Computer Vision: Principles, Algorithms, Applications, Learning (previously entitled Computer and Machine Vision) clearly and systematically presents the basic methodology of computer vision, covering the essential elements of the theory while emphasizing algorithmic and practical design constraints. This fully revised fifth edition has brought in more of the concepts and applications of computer vision, making it a very comprehensive and up-to-date text suitable for undergraduate and graduate students, researchers and R&D engineers working in this vibrant subject.
See an interview with the author explaining his approach to teaching and learning computer vision - [external URL]
- Three new chapters on Machine Learning emphasise the way the subject has been developing; Two chapters cover Basic Classification Concepts and Probabilistic Models; and the The third covers the principles of Deep Learning Networks and shows their impact on computer vision, reflected in a new chapter Face Detection and Recognition.
- A new chapter on Object Segmentation and Shape Models reflects the methodology of machine learning and gives practical demonstrations of its application.
- In-depth discussions have been included on geometric transformations, the EM algorithm, boosting, semantic segmentation, face frontalisation, RNNs and other key topics.
- Examples and applications-including the location of biscuits, foreign bodies, faces, eyes, road lanes, surveillance, vehicles and pedestrians-give the 'ins and outs' of developing real-world vision systems, showing the realities of practical implementation.
- Necessary mathematics and essential theory are made approachable by careful explanations and well-illustrated examples.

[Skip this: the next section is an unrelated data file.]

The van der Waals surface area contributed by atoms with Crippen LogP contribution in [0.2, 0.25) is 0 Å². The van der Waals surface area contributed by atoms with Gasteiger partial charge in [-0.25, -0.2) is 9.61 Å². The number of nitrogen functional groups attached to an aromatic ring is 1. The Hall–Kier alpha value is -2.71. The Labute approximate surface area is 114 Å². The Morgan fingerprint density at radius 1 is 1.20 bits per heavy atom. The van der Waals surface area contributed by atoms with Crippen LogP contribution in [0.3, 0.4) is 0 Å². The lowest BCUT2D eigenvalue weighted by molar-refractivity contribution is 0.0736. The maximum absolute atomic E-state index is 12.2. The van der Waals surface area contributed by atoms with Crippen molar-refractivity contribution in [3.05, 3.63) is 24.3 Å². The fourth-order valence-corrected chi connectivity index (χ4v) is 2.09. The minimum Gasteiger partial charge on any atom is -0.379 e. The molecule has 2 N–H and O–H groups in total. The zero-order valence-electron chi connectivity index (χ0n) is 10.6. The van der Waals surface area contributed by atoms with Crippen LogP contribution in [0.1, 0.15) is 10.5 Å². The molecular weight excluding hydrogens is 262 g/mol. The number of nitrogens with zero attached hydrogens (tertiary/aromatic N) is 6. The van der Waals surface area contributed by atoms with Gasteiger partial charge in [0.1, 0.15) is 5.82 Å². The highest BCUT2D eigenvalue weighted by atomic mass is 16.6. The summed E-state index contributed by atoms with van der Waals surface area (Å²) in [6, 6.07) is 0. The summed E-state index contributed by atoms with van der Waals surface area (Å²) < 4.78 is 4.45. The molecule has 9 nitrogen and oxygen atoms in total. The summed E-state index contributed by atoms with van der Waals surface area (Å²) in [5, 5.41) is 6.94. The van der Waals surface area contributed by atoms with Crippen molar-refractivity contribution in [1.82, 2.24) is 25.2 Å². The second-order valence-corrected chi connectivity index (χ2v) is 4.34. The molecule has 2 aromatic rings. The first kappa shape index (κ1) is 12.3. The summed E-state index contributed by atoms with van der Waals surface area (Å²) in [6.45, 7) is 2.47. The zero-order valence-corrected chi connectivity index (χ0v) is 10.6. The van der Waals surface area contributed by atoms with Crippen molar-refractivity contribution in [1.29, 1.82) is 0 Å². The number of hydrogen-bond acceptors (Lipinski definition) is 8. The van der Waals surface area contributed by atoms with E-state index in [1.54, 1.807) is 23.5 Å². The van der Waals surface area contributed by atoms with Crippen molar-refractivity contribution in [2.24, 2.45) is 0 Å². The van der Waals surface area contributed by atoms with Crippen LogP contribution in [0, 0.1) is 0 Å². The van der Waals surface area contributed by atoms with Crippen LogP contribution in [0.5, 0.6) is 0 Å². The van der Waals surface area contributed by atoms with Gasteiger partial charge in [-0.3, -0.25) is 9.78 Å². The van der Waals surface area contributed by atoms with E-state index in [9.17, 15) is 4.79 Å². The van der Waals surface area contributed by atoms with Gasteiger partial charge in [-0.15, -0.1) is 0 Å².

- The 'recent developments' sections included in each chapter aim to bring students and practitioners up to date with this fast-moving subject.
- Tailored programming examples-code, methods, illustrations, tasks, hints and solutions (mainly involving MATLAB and C++)
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1. Vision, the Challenge 2. Images and Imaging Operations 3. Image Filtering and Morphology 4. The Role of Thresholding 5. Edge Detection 6. Corner, Interest Point and Invariant Feature Detection 7. Texture Analysis 8. Binary Shape Analysis 9. Boundary Pattern Analysis 10. Line, Circle and Ellipse Detection 11. The Generalised Hough Transform 12. Object Segmentation and Shape Models 13. Basic Classification Concepts 14. Machine Learning: Probabilistic Methods 15. Deep Learning Networks 16. The Three-Dimensional World 17. Tackling the Perspective n-point Problem 18. Invariants and perspective 19. Image transformations and camera calibration 20. Motion 21. Face Detection and Recognition: the Impact of Deep Learning 22. Surveillance 23. In-Vehicle Vision Systems 24. Epilogue-Perspectives in Vision Appendix A: Robust statistics Appendix B: The Sampling Theorem Appendix C: The representation of colour Appendix D: Sampling from distributions
Roy Davies is Emeritus Professor of Machine Vision at Royal Holloway, University of London. He has worked on many aspects of vision, from feature detection to robust, real-time implementations of practical vision tasks. His interests include automated visual inspection, surveillance, vehicle guidance, crime detection and neural networks. He has published more than 200 papers, and three books. Machine Vision: Theory, Algorithms, Practicalities (1990) has been widely used internationally for more than 25 years, and is now out in this much enhanced fifth edition. Roy holds a DSc at the University of London, and has been awarded Distinguished Fellow of the British Machine Vision Association, and Fellow of the International Association of Pattern Recognition.